Scientific involvement with the mountain gorillas has been primarily foreign influenced. The indigenous cultures of the Virunga have their own special impact on the Mountain gorilla population. The Mountain gorilla population is concentrated in Rwanda with a land area of 24,950 square kilometres and an estimated population of 7.3 million (1990), with a projected population of 19.7 million by 2020 (Africa, 1992). The population density is 286 persons per square kilometre; the highest density in Africa (ibid.). The inhabitants rely primarily on farming and cattle raising. Three distinct human cultures evolved in the Virungas: the Batwa people are primarily engaged in hunting activities (poaching); the Hutu people are primarily engaged in farming, and the Watusi (Tutsi) people are primarily engaged in herding cattle (Fossey, 1983). The economic needs of the indigenous people in the homeland of the Mountain gorillas have effected the gorilla population. The Hutu need land to cultivate food for their own needs and to generate cash crops (ibid.). Habitat encroachment is the direct result of clearing land to cultivate pyrethrum which is a small daisy like flower manufactured into a natural insecticide and sold in the European markets to generate foreign cash (ibid.). The habitat encroachment and deforestation of the tropical forests on the Virungas has had a serious effect, described as follows:
"The main threat to Gorillas is forest clearance, e.g. a 450 sq. km. area of mixed forest...which contained an important concentration of Gorillas, had by 1980 decreased to less than 250 sq. km., cattle ranchers and cultivation replacing the other 200 sq. km. ...Gorillas could become extinct in the area unless positive action was taken... Disturbance within conservation areas, resulting from the illegal use of the resources (wood and water collectors, smugglers and poachers) is detrimental to gorillas. Gorillas, especially juveniles, are highly at risk from wire snares set to capture small game. While Gorillas are not hunted for food nor as crop pests in the Virungas, a peculiar threat has acted on that population. As well as being killed in order that infants can be captured for sale, adults, especially males, have since 1976 been killed so that their skulls can be sold as souvenirs to tourists and expatriate residents." (IUCN Red Book, 1988).
The Tutsi use the mountain meadows to graze their cattle, which destroys gorilla habitat. This activity has forced the Mountain gorillas to retreat to higher altitudes where they are more susceptible to disease (Mowatt, 1987). There is less food for the gorillas. Dian Fossey graphically describes the impact of the Tutsi: "The herders ruin the habitat...because they have far too many cattle. They keep ten times what they need, just for prestige. There are so many up here now - they churn the ground until it looks as if it were plowed. They crush the plants the gorillas eat, shut them out of the best feeding areas, and force them higher and higher up the slopes into the cold and wet until they get pneumonia. Those high altitudes are deadly for them. Let Tutsi cut down their herds to only what they need and graze them outside the park" (ibid.).
Historically, the native governments procured infant gorillas for sale to zoos to obtain foreign cash (Fossey, 1983). As recently as March of 1995, the capture of an infant involved the murder and slaughter of four Mountain gorillas. "Two of the dead animals were juveniles, one was a sub-adult male and the fourth was an adult female. According to Annette Lanjouw of the International Gorilla Conservation Program ... the poachers were probably after the female's infant because the female was lactating so that is the only plausible explanation" (New Scientist, 1995). Native Batwa poachers killed the apes to sell the skulls and hands to obtain money to support their families. They also used parts of the gorillas to make potent summu magic for themselves. Poachers continue to threaten the survival of the great apes. Presently, the native governments have recognised the Mountain gorillas as a valuable economic resource.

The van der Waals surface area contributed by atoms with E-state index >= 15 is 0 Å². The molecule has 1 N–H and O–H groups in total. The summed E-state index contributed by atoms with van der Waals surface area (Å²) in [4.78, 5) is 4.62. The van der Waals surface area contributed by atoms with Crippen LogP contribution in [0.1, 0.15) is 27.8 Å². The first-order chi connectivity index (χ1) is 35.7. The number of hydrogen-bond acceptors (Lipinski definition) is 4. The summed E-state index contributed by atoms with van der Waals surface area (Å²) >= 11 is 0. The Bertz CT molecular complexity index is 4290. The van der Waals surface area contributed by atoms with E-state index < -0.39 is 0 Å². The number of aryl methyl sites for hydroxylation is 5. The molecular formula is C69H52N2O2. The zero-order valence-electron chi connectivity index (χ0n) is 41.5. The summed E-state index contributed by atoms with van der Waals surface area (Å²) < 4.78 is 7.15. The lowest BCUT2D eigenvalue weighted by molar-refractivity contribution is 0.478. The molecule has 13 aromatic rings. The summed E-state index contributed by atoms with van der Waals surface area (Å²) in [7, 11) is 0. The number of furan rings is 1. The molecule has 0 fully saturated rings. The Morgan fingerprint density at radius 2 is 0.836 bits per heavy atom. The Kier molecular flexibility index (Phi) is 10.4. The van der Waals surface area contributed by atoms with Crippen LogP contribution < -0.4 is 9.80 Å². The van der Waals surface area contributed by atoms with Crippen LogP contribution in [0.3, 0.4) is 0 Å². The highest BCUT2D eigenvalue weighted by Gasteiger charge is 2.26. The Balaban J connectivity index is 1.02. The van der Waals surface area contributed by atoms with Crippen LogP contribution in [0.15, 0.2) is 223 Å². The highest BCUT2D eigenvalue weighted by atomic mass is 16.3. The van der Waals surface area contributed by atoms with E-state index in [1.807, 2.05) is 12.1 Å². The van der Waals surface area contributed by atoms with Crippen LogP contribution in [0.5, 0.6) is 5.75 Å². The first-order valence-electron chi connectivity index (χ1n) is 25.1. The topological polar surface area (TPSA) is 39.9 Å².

As an economic resource, gorilla tourism ranks third in Rwanda for obtaining foreign currency (Africa, 1992). Coffee and tea exports are the first and second producers of foreign currency. The development of gorilla tourism originated with the formation of the Albert National Park which evolved into three independent parks in the Virungas after the withdrawal of Belgium influence in the 1960's (Schaller, 1964). The three parks, each under a different government are: Parc National des Volcans in Rwanda; Parc de Virunga in Zaire; and, a small park in Uganda (International Wildlife, 1988). Foreign influence convinced the local governments that gorilla eco-tourism would be a valuable economic resource through education programs in the local schools and for the general public. The Mountain Gorilla Project, established in 1979, habituated gorilla groups exclusively for the purpose of eco-tourism (ibid.). Foreign tourists paid approximately 100 dollars for a pass which entitled them to one visit with the Mountain gorillas. The program became so successful, that applicants had to book years in advance. Tourism visits escalated to 7,000 per year. Gorilla tourism peaked in 1990 with 200 tourists per week visiting the Mountain gorillas (Newsweek, 1993). Eco-tourism of the Mountain gorillas and the Mountain Gorilla Project had a positive impact on the gorilla population because after ten years it caused:
"Increased park revenues from US $10,000 to more than US $800,000; a five-fold increase in the number of visitors to the park; a doubling of park guards; and, a newly built park headquarters and visitor's information area; no gorillas were killed by poachers since 1983 [to 1992]; a drop from 50 per cent of the local farmers to less than 20 per cent who think the park should be made available for agriculture; about a 15 per cent increase in the gorilla population since the mid-seventies, from around 270 to 370 (1986)" (Africa, 1992).